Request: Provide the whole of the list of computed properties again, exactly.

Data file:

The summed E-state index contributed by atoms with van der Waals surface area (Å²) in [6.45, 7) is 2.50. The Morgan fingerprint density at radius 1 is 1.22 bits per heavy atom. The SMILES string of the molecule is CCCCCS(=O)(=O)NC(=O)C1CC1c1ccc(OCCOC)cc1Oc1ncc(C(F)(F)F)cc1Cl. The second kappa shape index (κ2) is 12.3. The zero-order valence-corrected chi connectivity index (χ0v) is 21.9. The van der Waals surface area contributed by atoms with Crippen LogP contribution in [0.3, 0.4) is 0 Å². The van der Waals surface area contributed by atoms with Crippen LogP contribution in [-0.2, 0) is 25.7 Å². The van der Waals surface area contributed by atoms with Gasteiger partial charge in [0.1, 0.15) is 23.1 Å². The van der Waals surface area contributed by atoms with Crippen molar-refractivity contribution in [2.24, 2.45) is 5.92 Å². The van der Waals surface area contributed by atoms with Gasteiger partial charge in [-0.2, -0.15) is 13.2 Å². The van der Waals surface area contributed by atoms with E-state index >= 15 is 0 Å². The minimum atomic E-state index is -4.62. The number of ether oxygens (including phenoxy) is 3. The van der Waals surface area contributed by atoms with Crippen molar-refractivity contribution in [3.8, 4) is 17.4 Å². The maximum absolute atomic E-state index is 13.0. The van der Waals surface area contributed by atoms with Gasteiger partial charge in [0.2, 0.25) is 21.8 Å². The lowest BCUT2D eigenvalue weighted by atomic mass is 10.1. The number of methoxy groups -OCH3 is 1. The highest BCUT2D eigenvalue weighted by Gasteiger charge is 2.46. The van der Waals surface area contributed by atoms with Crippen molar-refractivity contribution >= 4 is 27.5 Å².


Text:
The summed E-state index contributed by atoms with van der Waals surface area (Å²) in [6.45, 7) is 2.50. The Morgan fingerprint density at radius 1 is 1.22 bits per heavy atom. The SMILES string of the molecule is CCCCCS(=O)(=O)NC(=O)C1CC1c1ccc(OCCOC)cc1Oc1ncc(C(F)(F)F)cc1Cl. The second kappa shape index (κ2) is 12.3. The zero-order valence-corrected chi connectivity index (χ0v) is 21.9. The van der Waals surface area contributed by atoms with Crippen LogP contribution in [0.3, 0.4) is 0 Å². The van der Waals surface area contributed by atoms with Crippen LogP contribution in [-0.2, 0) is 25.7 Å². The van der Waals surface area contributed by atoms with Gasteiger partial charge in [0.1, 0.15) is 23.1 Å². The van der Waals surface area contributed by atoms with Crippen molar-refractivity contribution in [2.24, 2.45) is 5.92 Å². The van der Waals surface area contributed by atoms with Gasteiger partial charge in [-0.2, -0.15) is 13.2 Å². The van der Waals surface area contributed by atoms with E-state index >= 15 is 0 Å². The minimum atomic E-state index is -4.62. The number of ether oxygens (including phenoxy) is 3. The van der Waals surface area contributed by atoms with Crippen molar-refractivity contribution in [3.8, 4) is 17.4 Å². The maximum absolute atomic E-state index is 13.0. The van der Waals surface area contributed by atoms with Gasteiger partial charge in [0.2, 0.25) is 21.8 Å². The lowest BCUT2D eigenvalue weighted by atomic mass is 10.1. The number of methoxy groups -OCH3 is 1. The highest BCUT2D eigenvalue weighted by Gasteiger charge is 2.46. The van der Waals surface area contributed by atoms with Crippen molar-refractivity contribution >= 4 is 27.5 Å².